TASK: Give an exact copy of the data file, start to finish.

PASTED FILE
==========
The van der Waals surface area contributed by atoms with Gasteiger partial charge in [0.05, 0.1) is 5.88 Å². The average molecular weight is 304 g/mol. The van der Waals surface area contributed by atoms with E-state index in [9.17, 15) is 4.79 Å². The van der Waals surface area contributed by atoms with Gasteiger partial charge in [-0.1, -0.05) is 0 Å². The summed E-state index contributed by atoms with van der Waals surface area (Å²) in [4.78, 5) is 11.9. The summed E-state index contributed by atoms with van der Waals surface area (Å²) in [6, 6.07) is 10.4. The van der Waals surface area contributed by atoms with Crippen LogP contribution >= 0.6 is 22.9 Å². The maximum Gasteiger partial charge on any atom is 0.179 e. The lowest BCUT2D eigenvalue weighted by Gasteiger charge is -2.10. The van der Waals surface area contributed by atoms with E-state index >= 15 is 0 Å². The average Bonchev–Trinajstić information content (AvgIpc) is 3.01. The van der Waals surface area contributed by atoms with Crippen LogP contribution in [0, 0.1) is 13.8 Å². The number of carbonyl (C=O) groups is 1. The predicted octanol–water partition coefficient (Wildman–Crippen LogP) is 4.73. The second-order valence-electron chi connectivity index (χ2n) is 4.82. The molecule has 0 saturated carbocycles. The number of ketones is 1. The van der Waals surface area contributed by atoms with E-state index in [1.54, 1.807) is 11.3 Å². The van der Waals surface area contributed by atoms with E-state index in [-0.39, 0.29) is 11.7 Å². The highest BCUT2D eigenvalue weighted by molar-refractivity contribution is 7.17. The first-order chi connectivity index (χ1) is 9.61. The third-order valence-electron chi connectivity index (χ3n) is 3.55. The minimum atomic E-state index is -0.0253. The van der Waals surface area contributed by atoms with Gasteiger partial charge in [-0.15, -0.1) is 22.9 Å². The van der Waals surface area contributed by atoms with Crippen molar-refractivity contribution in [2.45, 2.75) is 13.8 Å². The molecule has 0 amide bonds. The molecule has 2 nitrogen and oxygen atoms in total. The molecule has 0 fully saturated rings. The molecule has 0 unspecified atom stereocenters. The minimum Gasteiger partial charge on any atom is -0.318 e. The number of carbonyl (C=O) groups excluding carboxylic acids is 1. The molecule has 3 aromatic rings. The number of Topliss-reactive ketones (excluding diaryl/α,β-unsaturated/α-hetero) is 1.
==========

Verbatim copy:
The van der Waals surface area contributed by atoms with Gasteiger partial charge in [0.05, 0.1) is 5.88 Å². The average molecular weight is 304 g/mol. The van der Waals surface area contributed by atoms with E-state index in [9.17, 15) is 4.79 Å². The van der Waals surface area contributed by atoms with Gasteiger partial charge in [-0.1, -0.05) is 0 Å². The summed E-state index contributed by atoms with van der Waals surface area (Å²) in [4.78, 5) is 11.9. The summed E-state index contributed by atoms with van der Waals surface area (Å²) in [6, 6.07) is 10.4. The van der Waals surface area contributed by atoms with Crippen LogP contribution >= 0.6 is 22.9 Å². The maximum Gasteiger partial charge on any atom is 0.179 e. The lowest BCUT2D eigenvalue weighted by Gasteiger charge is -2.10. The van der Waals surface area contributed by atoms with E-state index >= 15 is 0 Å². The average Bonchev–Trinajstić information content (AvgIpc) is 3.01. The van der Waals surface area contributed by atoms with Crippen LogP contribution in [0, 0.1) is 13.8 Å². The number of carbonyl (C=O) groups is 1. The predicted octanol–water partition coefficient (Wildman–Crippen LogP) is 4.73. The second-order valence-electron chi connectivity index (χ2n) is 4.82. The molecule has 0 saturated carbocycles. The number of ketones is 1. The van der Waals surface area contributed by atoms with E-state index in [1.54, 1.807) is 11.3 Å². The van der Waals surface area contributed by atoms with E-state index in [-0.39, 0.29) is 11.7 Å². The highest BCUT2D eigenvalue weighted by molar-refractivity contribution is 7.17. The first-order chi connectivity index (χ1) is 9.61. The third-order valence-electron chi connectivity index (χ3n) is 3.55. The minimum atomic E-state index is -0.0253. The van der Waals surface area contributed by atoms with Gasteiger partial charge in [-0.15, -0.1) is 22.9 Å². The van der Waals surface area contributed by atoms with Crippen molar-refractivity contribution in [2.45, 2.75) is 13.8 Å². The molecule has 0 amide bonds. The molecule has 2 nitrogen and oxygen atoms in total. The molecule has 0 fully saturated rings. The molecule has 0 unspecified atom stereocenters. The minimum Gasteiger partial charge on any atom is -0.318 e. The number of carbonyl (C=O) groups excluding carboxylic acids is 1. The molecule has 3 aromatic rings. The number of Topliss-reactive ketones (excluding diaryl/α,β-unsaturated/α-hetero) is 1.